Invoking Mao Zedong’s 1938 essay on “protracted war”, Chinese President Xi Jinping is preparing his country for an external environment that is expected to harden both politically and economically in the coming years. Internationally, Xi confronts a trade war with the United States, a political push to uproot manufacturing supply chains and decouple from China, and a bleak overall outlook for global trade due to the coronavirus pandemic.
Xi’s remedy, first introduced at a Chinese Communist Party Politburo meeting in May, lies in the new “dual circulation” strategy. Though the concept remains decidedly vague, it emphasises giving greater play to domestic growth drivers, or “internal circulation”, while shifting away from the economy’s traditional bent towards export orientation. In this view, China should lean more heavily on domestic demand, given the diminishing role of trade in the economy over the past decade and a half.
Exports have been falling almost continuously as a share of China’s gross domestic product – from a peak of 35 per cent in 2006 to 17 per cent in 2019. This rise and fall is similarly true of imports. The decline is the result of three structural forces that shaped China as it moved from a low- to upper-middle income economy: graduating from labour-intensive products; onshoring of higher value activities; and rebalancing from investment to consumption and from manufacturing to services.
Taken together, the competitive pressures and opportunities from trade are likely to continue to play a major role in shaping China’s growth process.
First, Chinese producers have become less cost-competitive in labour-intensive manufacturing industries. According to data from the World Trade Organisation, China has ceded 8 percentage points in global market share in the clothing sector between 2014 and 2019, primarily to lower-cost neighbours like Bangladesh, Vietnam and Cambodia.
From 2008 to 2018, average annual manufacturing wages in Chinese private enterprises grew more than threefold – illustrating why US-China Business Council members cited the costs of producing in China, not trade tensions, as the top reason for relocating production.
Second, as China graduates from these industries, it is simultaneously moving higher value-added portions of the supply chain back home. In prior decades, China was attractive to foreign investors principally as a low-cost base for product assembly and re-export to external markets. This processing trade, which boomed in the years following China’s 2001 accession to the WTO, relied on imports of electronic parts and components from Japan, South Korea and Taiwan. As Chinese manufacturers acquired technological know-how, however, they were increasingly able to produce more higher-value components at home, causing processing exports to slip to 5 per cent of China’s GDP by 2019, down from 19 per cent in 2006.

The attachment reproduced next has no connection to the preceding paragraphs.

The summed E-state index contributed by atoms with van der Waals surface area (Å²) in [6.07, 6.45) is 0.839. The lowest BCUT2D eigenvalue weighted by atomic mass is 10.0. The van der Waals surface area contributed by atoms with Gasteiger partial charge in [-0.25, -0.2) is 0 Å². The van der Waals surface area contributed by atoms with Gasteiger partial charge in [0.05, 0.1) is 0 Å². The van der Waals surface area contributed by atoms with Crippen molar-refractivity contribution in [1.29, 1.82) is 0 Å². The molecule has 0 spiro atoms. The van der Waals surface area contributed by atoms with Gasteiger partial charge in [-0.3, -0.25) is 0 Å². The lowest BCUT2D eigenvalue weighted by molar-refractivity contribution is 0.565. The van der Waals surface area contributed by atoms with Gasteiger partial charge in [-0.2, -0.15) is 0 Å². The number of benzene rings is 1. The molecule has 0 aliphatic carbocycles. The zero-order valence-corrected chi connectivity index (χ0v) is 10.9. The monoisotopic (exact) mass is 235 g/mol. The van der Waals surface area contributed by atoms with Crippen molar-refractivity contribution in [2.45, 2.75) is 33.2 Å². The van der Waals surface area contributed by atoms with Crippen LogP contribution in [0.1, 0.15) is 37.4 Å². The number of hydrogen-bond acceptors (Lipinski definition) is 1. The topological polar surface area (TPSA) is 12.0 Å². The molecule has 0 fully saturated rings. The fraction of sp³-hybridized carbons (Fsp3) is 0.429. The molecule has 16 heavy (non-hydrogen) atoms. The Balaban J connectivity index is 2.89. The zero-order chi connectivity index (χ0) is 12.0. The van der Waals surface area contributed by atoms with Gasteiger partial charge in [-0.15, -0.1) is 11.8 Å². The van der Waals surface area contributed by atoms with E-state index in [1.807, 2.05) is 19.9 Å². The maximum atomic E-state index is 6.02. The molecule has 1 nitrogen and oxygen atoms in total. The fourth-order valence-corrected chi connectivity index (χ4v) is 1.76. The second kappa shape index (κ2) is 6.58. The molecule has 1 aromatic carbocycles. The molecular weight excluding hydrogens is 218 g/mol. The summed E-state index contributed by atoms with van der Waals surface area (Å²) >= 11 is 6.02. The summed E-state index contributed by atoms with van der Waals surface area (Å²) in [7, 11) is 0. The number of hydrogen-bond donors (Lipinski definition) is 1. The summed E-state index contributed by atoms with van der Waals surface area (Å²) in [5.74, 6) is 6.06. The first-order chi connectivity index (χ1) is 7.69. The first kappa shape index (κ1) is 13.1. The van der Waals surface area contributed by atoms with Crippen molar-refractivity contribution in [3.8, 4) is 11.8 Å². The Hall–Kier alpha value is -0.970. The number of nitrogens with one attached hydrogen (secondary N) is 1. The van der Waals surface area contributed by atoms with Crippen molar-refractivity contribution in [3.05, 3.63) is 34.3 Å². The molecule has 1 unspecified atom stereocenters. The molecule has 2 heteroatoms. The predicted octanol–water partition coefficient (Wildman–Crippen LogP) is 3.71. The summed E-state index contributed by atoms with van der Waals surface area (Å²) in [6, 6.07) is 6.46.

Third, China has been rebalancing gradually away from investment to consumption and from manufacturing to services as its economy matures. Growth in investment peaked a decade ago, driven by the construction boom which has now moderated. Total consumption increased from 49 per cent of GDP in 2010 to 55 per cent in 2018. Investment is inherently more trade intensive than consumption, given the need for imported capital goods and raw materials. The service sector grew from 34 per cent of Chinese GDP in 1995 to 53 per cent in 2018, replacing industry as the major sector. Industrial activity is more trade intensive than services such as entertainment and education. Together, these structural shifts accentuated the decline in trade in relation to GDP.
From 2004 to 2014, China accounted for a commanding 18 per cent of world export growth, more than double the next largest contribution of 8 per cent by the United States. Graduation, onshoring and rebalancing gradually eroded China’s share, which fell dramatically to around 10 per cent from 2015-2019, and these processes will continue in the future. Yet even after such a steep decline, incredibly, China still managed to contribute far more to overall export growth than any other economy – Germany’s 7 per cent share put it at a distant second.
The heyday of China’s export-led growth may have passed, but its continued impact may not be as bleak as some experts have suggested. In the short term, China’s external sector has paradoxically been quite strong. During the pandemic, China has benefited from surging demand for medical products and electronics that it is well positioned to provide.
Chinese medical product manufacturers see surge in overseas orders amid Covid-19 pandemic These factors propelled China to a nearly 20 per cent global export market share in the second quarter – a major increase from a world-leading 13.1 per cent in 2019 – and surprisingly strong export figures in recent months. Meanwhile, import demand has been relatively weak, resulting in the investment bank UBS forecasting a trade surplus of 3.5 per cent of GDP for this year.
While such magnitudes cannot be sustained, exports still hold more potential for China than is widely believed, and general fears over trade decoupling and large-scale supply-chain restructuring are probably exaggerated: foreign multinationals remain committed to the Chinese market and China’s comprehensive manufacturing ecosystem cannot be easily replicated elsewhere. Moreover, those now arguing for increasing consumption to drive China’s growth are mistaken. The concept of consumption-driven growth doesn’t exist in economic theory. Consumption is derived from growth; it does not drive growth.
The only true growth drivers are investment and productivity increases from technological innovation and deepening human capital. And, as highlighted by the World Bank Growth Commission, a strong external orientation is a key characteristic of developing economies that have succeeded in this regard.